Abstract: We use 2H NMR to investigate the segmental motion of poly(ethylene oxide) (PEO) in neat and nanocomposite materials that do and do not contain salt. Specifically, in addition to a neat low-molecular-weight PEO, we study mixtures of this polymer with TiO2 nanoparticles and LiClO4. To characterize the polymer dynamics over a wide range of time scales, we combine 2H NMR spin−lattice relaxation, line-shape, and stimulated-echo analyses. The results consistently show that the presence of nanoparticles hardly affects the behavior of the polymer, while addition of salt leads to substantial changes; e.g., it reduces the crystallinity. For neat PEO and a PEO−TiO2 mixture, stimulated-echo spectroscopy enables measurement of rotational correlation functions for the crystalline phase. Analysis of the decays allows us to determine correlation times, to demonstrate the existence of a nonexponential relaxation, which implies a high complexity of the polymer dynamics in the crystal, and to show that the reorientation can be described as a large-angle jump. For a PEO−TiO2−LiClO4 mixture, we use 2H and 7Li NMR to study the polymer and the lithium dynamics, respectively. Analysis of the 7Li spin−lattice relaxation reveals a high lithium ionic mobility in this nanocomposite polymer electrolyte. The 7Li stimulated-echo decay is well described by a stretched exponential extending over about 6 orders of magnitude, indicating that a broad and continuous distribution of correlation times characterizes the fluctuations of the local lithium ionic environments.

Nuclear Magnetic Shielding of the 113Cd(II) Ion in Aqua Solution: A Combined Molecular Dynamics/Density Functional Theory Study
Xin Li
*, Zilvinas Rinkevicius, Yaoquan Tu§, He Tian and Hans Ågren
J. Phys. Chem. B, 2008, 112 (36), pp 11347–11352

Abstract: We present a combined molecular dynamics simulation and density functional theory investigation of the nuclear magnetic shielding constant of the 113Cd(II) ion solvated in aqueous solution. Molecular dynamics simulations are carried out for the cadmium−water system in order to produce instantaneous geometries for subsequent determination of the nuclear magnetic shielding constant at the density functional theory level. The nuclear magnetic shielding constant is computed using a perturbation theory formalism, which includes nonrelativistic and leading order relativistic contributions to the nuclear magnetic shielding tensor. Although the NMR shielding constant varies significantly with respect to simulation time, the value averaged over increasing number of snapshots remains almost constant. The paramagnetic nonrelativistic contribution is found to be most sensitive to dynamical changes in the system and is mainly responsible for the thermal and solvent effects in solution. The relativistic correction features very little sensitivity to the chemical environment, and can be disregarded in theoretical calculations when a Cd complex is used as reference compound in 113Cd NMR experiments, due to the mutual cancelation between individual relativistic corrections.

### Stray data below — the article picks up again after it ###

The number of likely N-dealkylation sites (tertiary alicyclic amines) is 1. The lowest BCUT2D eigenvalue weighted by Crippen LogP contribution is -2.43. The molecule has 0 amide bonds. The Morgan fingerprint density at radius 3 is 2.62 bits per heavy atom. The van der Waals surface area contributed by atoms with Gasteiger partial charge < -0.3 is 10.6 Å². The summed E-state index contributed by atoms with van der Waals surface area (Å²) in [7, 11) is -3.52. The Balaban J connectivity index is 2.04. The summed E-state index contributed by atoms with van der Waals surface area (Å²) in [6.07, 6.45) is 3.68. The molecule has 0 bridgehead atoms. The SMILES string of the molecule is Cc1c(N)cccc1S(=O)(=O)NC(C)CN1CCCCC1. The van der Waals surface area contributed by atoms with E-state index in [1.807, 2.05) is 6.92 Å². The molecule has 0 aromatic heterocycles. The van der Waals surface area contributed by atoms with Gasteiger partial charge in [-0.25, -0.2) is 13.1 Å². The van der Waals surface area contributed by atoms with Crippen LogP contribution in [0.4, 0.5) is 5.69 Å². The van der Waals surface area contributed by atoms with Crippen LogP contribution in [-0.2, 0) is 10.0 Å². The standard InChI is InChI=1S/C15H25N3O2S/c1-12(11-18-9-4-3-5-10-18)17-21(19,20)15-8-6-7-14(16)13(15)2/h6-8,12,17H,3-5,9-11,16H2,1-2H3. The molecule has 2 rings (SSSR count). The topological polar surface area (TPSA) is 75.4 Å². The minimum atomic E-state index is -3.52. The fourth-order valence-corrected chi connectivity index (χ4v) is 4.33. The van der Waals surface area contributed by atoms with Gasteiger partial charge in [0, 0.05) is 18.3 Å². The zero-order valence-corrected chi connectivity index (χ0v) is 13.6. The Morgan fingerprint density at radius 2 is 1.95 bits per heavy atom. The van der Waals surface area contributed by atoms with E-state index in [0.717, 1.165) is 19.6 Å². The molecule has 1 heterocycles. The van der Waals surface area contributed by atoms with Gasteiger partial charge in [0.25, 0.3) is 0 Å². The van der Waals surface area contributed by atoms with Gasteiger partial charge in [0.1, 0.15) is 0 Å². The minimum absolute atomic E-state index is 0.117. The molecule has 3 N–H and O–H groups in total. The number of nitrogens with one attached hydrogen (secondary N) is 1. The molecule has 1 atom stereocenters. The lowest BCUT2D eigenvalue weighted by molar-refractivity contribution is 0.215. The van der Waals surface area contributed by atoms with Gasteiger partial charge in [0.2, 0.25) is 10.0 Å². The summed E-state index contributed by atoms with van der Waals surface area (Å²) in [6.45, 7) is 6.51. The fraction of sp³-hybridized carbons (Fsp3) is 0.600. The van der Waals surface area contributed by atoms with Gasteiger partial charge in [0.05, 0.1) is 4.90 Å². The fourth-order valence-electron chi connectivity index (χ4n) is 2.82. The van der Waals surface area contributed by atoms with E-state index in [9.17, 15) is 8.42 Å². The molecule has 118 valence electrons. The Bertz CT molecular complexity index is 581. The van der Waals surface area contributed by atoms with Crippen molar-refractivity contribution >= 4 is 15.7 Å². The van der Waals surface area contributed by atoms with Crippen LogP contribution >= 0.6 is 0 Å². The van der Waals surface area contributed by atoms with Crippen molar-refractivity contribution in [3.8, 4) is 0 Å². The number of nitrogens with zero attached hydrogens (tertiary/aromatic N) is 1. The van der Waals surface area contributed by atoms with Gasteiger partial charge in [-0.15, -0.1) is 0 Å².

Pore Structure, Thinning Effect, and Lateral Diffusive Dynamics of Oriented Lipid Membranes Interacting with Antimicrobial Peptide Protegrin-1: 31P and 2H Solid-State NMR Study
Sungsool Wi
* and Chul Kim
Department of Chemistry, Virginia Tech, Blacksburg, Virginia 24061
J. Phys. Chem. B, 2008, 112 (36), pp 11402–11414